Troubled subsidized housing giant Carlisle Development Group will hand off four projects if Miami-Dade commissioners agree to the transfer in a meeting Wednesday.
Carlisle, the third-largest affordable-housing developer in the U.S., sold its affordable housing division to South Florida-based real estate conglomerate the Atlantic | Pacific Companies for an undisclosed sum last month amid a federal grand jury investigation into allegations the company defrauded taxpayers by padding construction costs.
Carlisle hopes to transfer the four projects to Atlantic | Pacific as part of the deal, including the Seventh Avenue Transit Village, the Northside Transit Village, Island Living and Lincoln Gardens — while retaining 25 existing county developments, managing 2,855 public-housing units, according to the Miami Herald.
The transfer requires approval from commissioners, as well as permission from other agencies, including the U.S. Department of Housing and Urban Development and the Federal Transit Administration.
The resolution, sponsored by Miami-Dade Commission Audrey Edmonson, also requires county staff to conduct due diligence to evaluate whether Atlantic | Pacific is strong enough financially to take on the Carlisle projects.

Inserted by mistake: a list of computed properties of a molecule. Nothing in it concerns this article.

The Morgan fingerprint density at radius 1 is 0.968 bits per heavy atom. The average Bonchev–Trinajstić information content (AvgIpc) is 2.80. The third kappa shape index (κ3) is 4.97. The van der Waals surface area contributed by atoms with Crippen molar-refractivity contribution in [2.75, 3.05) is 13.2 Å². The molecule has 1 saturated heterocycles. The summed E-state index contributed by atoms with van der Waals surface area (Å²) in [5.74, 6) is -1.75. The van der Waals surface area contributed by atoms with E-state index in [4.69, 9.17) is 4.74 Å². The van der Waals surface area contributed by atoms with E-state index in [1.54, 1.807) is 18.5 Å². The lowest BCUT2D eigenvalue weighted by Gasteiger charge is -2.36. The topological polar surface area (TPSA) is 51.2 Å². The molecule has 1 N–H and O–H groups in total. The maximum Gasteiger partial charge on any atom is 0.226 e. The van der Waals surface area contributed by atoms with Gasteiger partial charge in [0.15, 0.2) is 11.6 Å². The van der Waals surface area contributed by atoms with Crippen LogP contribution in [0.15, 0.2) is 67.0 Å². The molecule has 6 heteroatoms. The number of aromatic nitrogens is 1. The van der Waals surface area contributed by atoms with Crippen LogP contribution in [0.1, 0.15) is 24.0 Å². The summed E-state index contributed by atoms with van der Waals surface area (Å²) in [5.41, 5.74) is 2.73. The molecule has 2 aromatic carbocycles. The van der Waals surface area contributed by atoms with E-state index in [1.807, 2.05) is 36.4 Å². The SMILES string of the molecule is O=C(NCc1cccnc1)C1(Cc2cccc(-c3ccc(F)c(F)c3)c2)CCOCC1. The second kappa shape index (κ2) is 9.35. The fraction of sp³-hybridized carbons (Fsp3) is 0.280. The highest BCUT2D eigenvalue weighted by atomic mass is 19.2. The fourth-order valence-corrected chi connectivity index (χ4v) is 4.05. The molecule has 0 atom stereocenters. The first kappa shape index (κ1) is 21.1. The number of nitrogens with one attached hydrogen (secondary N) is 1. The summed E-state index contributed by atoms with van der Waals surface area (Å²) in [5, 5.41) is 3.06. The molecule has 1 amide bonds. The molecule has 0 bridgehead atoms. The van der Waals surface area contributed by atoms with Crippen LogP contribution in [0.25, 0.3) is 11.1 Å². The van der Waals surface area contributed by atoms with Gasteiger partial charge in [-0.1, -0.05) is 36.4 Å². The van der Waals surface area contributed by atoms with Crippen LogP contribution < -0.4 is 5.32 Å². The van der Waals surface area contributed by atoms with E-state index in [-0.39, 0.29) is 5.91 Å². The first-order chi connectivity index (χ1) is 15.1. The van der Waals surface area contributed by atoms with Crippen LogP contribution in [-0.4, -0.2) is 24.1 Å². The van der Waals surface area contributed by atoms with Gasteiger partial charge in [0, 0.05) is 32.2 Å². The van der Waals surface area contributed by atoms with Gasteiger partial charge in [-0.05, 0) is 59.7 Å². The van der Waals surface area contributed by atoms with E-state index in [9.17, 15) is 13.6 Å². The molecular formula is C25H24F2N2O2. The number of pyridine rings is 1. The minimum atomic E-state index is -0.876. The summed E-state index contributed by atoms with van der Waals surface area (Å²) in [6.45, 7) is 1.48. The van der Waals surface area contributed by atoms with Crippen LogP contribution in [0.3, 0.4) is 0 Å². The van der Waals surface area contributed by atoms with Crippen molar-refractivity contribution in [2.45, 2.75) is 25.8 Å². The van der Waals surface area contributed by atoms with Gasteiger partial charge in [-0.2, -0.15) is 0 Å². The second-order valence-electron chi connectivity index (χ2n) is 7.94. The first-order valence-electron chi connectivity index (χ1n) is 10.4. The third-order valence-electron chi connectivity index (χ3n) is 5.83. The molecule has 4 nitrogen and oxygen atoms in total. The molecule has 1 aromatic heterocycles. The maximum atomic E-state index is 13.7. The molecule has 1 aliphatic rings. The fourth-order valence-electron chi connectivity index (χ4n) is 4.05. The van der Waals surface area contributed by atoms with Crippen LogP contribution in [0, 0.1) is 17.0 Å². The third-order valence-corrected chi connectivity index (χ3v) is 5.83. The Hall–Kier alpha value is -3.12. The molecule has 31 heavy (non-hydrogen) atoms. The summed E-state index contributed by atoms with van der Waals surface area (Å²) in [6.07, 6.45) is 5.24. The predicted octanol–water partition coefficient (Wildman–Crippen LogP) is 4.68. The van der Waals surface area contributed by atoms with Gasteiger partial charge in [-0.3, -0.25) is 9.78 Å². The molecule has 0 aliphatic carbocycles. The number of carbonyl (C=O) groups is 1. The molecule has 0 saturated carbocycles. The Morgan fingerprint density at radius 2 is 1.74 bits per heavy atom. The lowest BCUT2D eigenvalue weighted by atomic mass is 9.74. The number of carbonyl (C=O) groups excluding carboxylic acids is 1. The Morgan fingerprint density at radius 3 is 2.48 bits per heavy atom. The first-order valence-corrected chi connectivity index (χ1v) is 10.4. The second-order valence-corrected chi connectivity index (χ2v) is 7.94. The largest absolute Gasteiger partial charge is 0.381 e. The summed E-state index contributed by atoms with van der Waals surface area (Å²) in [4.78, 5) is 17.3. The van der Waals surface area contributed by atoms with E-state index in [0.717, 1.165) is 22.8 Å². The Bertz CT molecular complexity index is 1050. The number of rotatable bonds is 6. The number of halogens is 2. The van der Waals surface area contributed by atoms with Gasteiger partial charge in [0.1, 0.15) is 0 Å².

The company said last month that Carlisle’s affordable-housing business will be rebranded as A|P Communities and be headed by Kenneth Naylor — who used to be Carlisle’s chief operating officer.
A federal grand-jury subpoena was issued in January that focused on Carlisle’s chief executive Matthew S. Greer, retired CEO and founder Lloyd J. Boggio and general contractor Michael K. Runyan.
Listed in the subpoena were two of Carlisle’s high-rise rental projects, Villa Patricia in Little Haiti and Amber Garden in Allapattah, both of which will remain under the company’s management following the completion of the sale of the affordable-housing division to Atlantic | Pacific. [Miami Herald] — Emily Schmall